[Boston—Sunday, 7 May 1876]

Sunday. May 7. Soft lovely day—at home during the morning getting my lesson on John Bunyan ready for the children. We have postponed going to Phila. until Tuesday, when I hope to be better.

Found only a small group of children who seemed interested in hearing about Christian and the Pilgrim’s Progress. Coming away Mr. Bartol tried to enlist my sympathies in behalf of a beautiful young girl with histrionic powers a Miss Bigelow. Went to Mrs Greene’s. It is the anniversary of Bessie’s death by drowning. She heard only this morning of the safe arrival of her son at Plymouth with 200 miles still farther to go before Home should be reached. It has been a time of great anxiety—all her own apparently as the Colonel has been occupied in writing a mathematical essay. I cannot help thinking that his absorption was partly “malice prepense” knowing that his son was on the sea. He appeared however to know nothing of it until 3 o’clock Sunday morning when he was suddenly roused from sleep by the sound of the alarm bell on the church opposite. Then he apparently awoke from his sleep to a full consciousness of the fact that it was just one year that day since Bessie was drowned and that their only son was going on to the same dangerous coast. “Only those who have passed through such a narrow & difficult strait can understand what we suffered. William went to his breakfast however as usual and when my breakfast was brought to me half an hour later, a card came with it announcing the arrival of the Saint Laurent at Plymouth. Nobody can tell what that card has been to us, with those few little words written upon it”.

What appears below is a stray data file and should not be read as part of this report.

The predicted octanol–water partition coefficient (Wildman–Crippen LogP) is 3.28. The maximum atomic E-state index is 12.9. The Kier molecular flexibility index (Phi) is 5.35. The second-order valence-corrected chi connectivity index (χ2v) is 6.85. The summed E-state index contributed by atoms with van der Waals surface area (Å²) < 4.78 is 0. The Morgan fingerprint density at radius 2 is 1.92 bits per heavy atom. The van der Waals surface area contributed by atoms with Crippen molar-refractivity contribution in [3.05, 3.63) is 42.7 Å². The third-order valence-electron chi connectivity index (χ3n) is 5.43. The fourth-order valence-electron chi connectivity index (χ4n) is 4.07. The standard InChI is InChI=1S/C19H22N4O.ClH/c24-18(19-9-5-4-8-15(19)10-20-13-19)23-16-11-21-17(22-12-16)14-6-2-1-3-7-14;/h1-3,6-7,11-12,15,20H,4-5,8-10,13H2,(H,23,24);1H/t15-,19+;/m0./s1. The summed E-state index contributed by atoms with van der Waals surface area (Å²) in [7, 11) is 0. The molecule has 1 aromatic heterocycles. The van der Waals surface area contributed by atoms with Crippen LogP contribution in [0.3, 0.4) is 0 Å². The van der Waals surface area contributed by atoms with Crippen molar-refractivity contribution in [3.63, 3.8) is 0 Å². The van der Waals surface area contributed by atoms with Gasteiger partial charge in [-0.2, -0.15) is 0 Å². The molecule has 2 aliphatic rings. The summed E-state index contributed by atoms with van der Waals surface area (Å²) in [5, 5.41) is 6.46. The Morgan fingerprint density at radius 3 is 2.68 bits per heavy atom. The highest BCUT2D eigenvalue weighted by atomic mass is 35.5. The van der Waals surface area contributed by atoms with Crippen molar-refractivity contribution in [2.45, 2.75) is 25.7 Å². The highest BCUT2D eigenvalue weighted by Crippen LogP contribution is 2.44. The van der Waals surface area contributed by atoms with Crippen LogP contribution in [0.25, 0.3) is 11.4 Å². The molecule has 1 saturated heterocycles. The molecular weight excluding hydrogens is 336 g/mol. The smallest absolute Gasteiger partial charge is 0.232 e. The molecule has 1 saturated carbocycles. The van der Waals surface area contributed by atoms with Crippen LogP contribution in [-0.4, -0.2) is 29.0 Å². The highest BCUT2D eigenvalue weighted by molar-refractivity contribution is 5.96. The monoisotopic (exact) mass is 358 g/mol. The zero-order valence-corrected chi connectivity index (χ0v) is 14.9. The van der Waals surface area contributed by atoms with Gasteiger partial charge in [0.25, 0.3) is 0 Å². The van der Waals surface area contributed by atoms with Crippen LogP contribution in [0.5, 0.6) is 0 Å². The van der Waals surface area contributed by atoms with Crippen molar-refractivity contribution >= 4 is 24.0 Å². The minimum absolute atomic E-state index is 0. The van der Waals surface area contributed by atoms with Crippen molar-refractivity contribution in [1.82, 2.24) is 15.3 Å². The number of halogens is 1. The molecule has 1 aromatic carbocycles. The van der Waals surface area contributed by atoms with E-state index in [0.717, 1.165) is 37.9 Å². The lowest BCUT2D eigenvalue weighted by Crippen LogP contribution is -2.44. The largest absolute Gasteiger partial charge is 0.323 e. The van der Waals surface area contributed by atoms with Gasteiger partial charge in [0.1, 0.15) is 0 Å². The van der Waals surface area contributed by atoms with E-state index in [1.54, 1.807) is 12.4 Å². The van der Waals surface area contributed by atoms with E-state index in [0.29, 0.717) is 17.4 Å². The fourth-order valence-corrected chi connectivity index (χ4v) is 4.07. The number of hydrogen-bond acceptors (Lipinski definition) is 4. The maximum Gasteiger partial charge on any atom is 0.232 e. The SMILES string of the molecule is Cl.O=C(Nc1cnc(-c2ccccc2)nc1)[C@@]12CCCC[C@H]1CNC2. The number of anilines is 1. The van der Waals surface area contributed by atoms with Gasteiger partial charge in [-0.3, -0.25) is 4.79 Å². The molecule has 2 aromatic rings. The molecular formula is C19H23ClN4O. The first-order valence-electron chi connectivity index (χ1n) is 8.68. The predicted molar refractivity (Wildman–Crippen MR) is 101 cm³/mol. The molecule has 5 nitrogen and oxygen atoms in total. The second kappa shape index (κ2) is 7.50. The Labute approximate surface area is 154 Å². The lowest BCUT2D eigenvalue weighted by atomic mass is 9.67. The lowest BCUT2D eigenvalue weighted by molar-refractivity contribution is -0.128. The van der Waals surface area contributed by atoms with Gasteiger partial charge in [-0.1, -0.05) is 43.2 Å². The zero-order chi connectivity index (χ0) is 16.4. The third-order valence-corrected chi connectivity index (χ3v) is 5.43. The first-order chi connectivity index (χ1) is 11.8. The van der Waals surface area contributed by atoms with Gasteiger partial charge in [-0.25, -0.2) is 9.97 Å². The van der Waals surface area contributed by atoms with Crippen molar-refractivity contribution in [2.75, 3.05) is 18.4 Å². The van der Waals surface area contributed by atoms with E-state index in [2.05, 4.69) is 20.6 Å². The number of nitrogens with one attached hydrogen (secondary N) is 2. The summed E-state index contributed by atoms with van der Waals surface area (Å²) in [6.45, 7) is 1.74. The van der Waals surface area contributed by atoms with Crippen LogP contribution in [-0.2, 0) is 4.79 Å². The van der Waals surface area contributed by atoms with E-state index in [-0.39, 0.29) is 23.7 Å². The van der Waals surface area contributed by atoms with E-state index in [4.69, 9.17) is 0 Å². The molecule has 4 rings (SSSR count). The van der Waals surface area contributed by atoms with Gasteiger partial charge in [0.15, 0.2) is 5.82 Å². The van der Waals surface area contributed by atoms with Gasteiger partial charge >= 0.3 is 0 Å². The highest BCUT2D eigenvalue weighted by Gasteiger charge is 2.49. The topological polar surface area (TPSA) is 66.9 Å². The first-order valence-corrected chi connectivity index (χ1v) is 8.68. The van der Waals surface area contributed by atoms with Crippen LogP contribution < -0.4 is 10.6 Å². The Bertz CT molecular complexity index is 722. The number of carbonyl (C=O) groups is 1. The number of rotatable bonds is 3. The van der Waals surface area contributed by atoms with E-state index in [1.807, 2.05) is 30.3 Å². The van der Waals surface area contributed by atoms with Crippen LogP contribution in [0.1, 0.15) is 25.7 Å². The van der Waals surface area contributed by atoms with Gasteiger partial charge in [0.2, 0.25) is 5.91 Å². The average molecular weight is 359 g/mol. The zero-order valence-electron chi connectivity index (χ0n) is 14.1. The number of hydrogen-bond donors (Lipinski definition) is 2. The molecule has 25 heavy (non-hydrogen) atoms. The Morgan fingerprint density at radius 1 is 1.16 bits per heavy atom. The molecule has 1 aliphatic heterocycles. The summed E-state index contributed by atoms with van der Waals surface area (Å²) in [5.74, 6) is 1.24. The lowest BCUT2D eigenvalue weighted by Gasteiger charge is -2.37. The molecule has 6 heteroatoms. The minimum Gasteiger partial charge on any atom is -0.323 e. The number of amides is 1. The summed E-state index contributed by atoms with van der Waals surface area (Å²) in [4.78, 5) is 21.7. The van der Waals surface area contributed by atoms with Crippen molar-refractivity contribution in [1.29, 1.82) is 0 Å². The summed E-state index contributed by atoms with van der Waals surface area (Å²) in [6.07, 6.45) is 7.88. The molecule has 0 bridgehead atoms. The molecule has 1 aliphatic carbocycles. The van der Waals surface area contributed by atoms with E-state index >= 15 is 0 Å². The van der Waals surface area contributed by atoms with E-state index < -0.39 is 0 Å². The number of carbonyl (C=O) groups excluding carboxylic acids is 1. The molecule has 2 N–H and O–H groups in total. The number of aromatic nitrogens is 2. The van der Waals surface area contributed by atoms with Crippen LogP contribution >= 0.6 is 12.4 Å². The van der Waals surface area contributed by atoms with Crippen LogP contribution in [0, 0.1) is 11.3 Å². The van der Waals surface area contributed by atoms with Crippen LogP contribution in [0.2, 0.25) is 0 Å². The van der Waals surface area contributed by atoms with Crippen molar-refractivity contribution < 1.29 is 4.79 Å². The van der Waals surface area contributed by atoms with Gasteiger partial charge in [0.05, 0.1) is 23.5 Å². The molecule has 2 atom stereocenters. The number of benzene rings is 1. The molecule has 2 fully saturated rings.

It is impossible perhaps to analyse and set down the reason why one person is attractive and lovely and touching, in spite of age, sorrow, and infirmity such as Mrs Greene labors under, while another tempts you to walk the other way though gifted with what the world has to give. It was always so with her. In her youth people said it was because she was too beautiful and in a position to be courted and admired. Now she is the wife of a most eccentric and unpopular man, her health is so delicate she is obliged often to stay in bed, (I always see her there on Sunday) and yet we should hardly know where to turn for a person to compare with her in sympathetic attraction. We talked of her poor people and of our plans for them and by turns of Bessie.

One of the serving women left as an especial legacy to Mrs Greene’s care by Bessie, was on the eve of committing suicide the other day, from sheer poverty and misery. “She came to ask my advice about killing herself” said Mrs Greene laughing. The first time she told me of her temptation, I told her she had better not do it if she dreaded the poor-house for she would probably wake up to find herself there in another world. The second time Mrs G. read her quite a lecture asking her if she did not believe in a guardian angel. I rather think Miss Choate will not kill herself just yet. The memory of what Bessie Greene has been to her is too strong.

Jamie lectured in the evening. I remained at home and read Macauley’s life. He came home covered with honors as usual. I was almost ill with cold, so we deferred going to Phila. one day.


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